Phantom 2 and a Phantom Pro as well as a DJI F550. All are equipped with
24 DRONE MAGAZINE
There’s almost a limitless number of potential uses for drones within numerous industries, Caption whether
There’s almost a limitless number of potential uses for drones within numerous industries, Caption whether
There’s almost a limitless number of potential uses for drones within numerous industries, Caption whether
There’s almost a limitless number of potential uses for drones within numerous industries, Caption whether
There’s almost a limitless number of potential uses for drones within numerous industries, Caption whether
There’s almost a limitless number of potential uses for drones within numerous industries, Caption whether

There’s almost a limitless number of potential uses for drones within numerous industries,

Caption

whether it’s inspecting offshore platforms, getting a close-up view of wind turbines or gathering

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geographical data for the purposes of surveying sites or assisting with agriculture.

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All Photos by Geo-Mapper
All Photos by Geo-Mapper
the purposes of surveying sites or assisting with agriculture. asdf asdf All Photos by Geo-Mapper WWW.DRONEMAGAZINE.UK

This trial is one of several running across the country with more planned for the future – and there seems to be no shortage of willing volunteers!

THE FLYING SQUAD

ALL ACROSS THE COUNTRY, POLICE AUTHORITIES ARE DISCOVERING THAT DRONES CAN HELP FIGHT AND PREVENT CRIME. DISCOVER WHETHER YOU COULD SOON ADD ‘POLICE DRONE PILOT’ TO YOUR CV AS IAN COLLEN SPEAkS TO INSPECTOR DAMIAN SOWERY AbOUT THE LATEST TECH ON TRIAL…

W hen it comes to emphasising the good that drones can do, it’s hard to look past their potential uses within the emergency services. There are

countless ways in which UAVs can aid in the already fine work being done by the police, ambulance or fire and rescue crews. Futuristic visions of fully automated drone patrols aside, current tech has the potential of saving not only time, but also millions of pounds to the taxpayer. Drones and the surrounding tech can aid the police in all manner of activities, providing a helpful new perspective on events. One of the latest forces to get behind the use of drones is the West Mercia & Warwickshire Police Force, led by Inspector Damian Sowery. They’re running a six-month trial, which follows in the footsteps of a similar trial that’s been running in Devon & Cornwall since November, and there are several more happening (and planned) around the country. Damian’s crew of seven CAA-trained pilots will be using a DJI Inspire 1 and a Phantom 3 Advanced – a decision made because they see drones as primarily a response tool.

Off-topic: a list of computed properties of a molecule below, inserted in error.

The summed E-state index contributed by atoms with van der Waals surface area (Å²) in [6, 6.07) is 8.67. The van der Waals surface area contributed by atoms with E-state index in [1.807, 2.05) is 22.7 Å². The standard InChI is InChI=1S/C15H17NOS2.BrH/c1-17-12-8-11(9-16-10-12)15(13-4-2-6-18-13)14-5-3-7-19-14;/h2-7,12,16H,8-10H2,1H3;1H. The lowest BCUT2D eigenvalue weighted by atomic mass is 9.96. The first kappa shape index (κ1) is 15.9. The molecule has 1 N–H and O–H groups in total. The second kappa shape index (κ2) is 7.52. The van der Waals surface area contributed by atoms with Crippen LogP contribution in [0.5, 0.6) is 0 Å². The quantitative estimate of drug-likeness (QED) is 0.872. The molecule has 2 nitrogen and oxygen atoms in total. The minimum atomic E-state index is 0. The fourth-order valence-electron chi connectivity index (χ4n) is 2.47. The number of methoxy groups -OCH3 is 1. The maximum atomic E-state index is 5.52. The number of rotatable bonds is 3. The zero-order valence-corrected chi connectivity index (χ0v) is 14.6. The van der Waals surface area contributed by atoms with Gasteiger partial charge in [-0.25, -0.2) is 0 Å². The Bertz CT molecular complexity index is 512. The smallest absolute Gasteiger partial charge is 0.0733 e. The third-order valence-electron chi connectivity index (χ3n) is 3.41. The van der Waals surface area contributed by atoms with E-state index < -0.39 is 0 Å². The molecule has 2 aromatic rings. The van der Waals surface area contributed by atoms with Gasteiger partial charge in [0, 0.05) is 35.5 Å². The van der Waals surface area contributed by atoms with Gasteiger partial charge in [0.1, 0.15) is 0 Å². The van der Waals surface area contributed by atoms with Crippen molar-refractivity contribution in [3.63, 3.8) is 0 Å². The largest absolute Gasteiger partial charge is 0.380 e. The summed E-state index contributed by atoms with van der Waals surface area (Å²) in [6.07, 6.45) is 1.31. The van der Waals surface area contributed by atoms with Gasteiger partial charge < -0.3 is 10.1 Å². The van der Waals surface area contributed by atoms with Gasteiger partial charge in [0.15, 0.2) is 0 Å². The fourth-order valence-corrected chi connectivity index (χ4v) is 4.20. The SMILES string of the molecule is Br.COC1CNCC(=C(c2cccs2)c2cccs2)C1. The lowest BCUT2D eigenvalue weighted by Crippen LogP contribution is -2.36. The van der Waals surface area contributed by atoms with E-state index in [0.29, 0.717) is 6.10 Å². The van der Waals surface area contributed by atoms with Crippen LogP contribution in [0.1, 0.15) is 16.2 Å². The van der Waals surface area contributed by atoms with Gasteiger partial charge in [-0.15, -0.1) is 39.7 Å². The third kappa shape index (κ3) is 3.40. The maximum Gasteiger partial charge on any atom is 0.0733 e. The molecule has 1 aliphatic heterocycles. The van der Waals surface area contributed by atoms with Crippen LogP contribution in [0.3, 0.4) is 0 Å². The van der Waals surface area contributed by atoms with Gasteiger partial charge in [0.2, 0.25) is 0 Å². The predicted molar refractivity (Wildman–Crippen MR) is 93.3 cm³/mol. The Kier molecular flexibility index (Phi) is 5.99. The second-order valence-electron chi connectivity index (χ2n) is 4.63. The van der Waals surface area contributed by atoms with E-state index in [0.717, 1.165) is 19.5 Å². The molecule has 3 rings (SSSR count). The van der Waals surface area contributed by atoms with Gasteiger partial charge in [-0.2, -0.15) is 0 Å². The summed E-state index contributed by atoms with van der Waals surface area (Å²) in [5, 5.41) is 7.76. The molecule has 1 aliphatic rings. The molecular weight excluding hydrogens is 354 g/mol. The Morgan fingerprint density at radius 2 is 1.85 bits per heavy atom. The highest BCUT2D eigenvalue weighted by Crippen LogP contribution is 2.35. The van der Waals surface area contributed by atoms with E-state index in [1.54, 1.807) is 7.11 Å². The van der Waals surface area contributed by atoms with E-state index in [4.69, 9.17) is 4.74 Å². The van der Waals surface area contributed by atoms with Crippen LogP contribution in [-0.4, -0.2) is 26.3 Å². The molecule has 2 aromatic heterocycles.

“Some forces have gone down the line of spending a significant amount of money on a device, in some cases £40-50,000,” Damian explains. “They’ve established a team to operate that device and it tends to be used more as a planning tool than a response tool, because ultimately it can only be flown when those people are on duty, is generally too big to fit in the boot of a car and you can only deploy it when those people are available. My feeling in our force area, because we’re so big (West Mercia takes in Herefordshire, Shropshire and Worcestershire), is that if we went down that line we would never use it.” Instead they’re using the drones with ‘traffic officers’, or those “who have the higher capability vehicles. They’re the ones who have the higher level of training and are advanced drivers who can get around the force quickly.” Simply put, these are drones on call, ready to respond to any incident, at any time of day – and the purpose of the trial is to see where it works, where it doesn’t, and how (or if) drones can be used, in the longer term, to support operational policing 24/7.

Although their specific use wasn’t revealed, French police were seen using drones during the Paris

Although their specific use wasn’t revealed, French police were seen using drones during the Paris shootings – possibly hunting for gunmen or isolated victims.

– possibly hunting for gunmen or isolated victims. Saving PeoPle, Time and money One thing the

Saving PeoPle, Time and money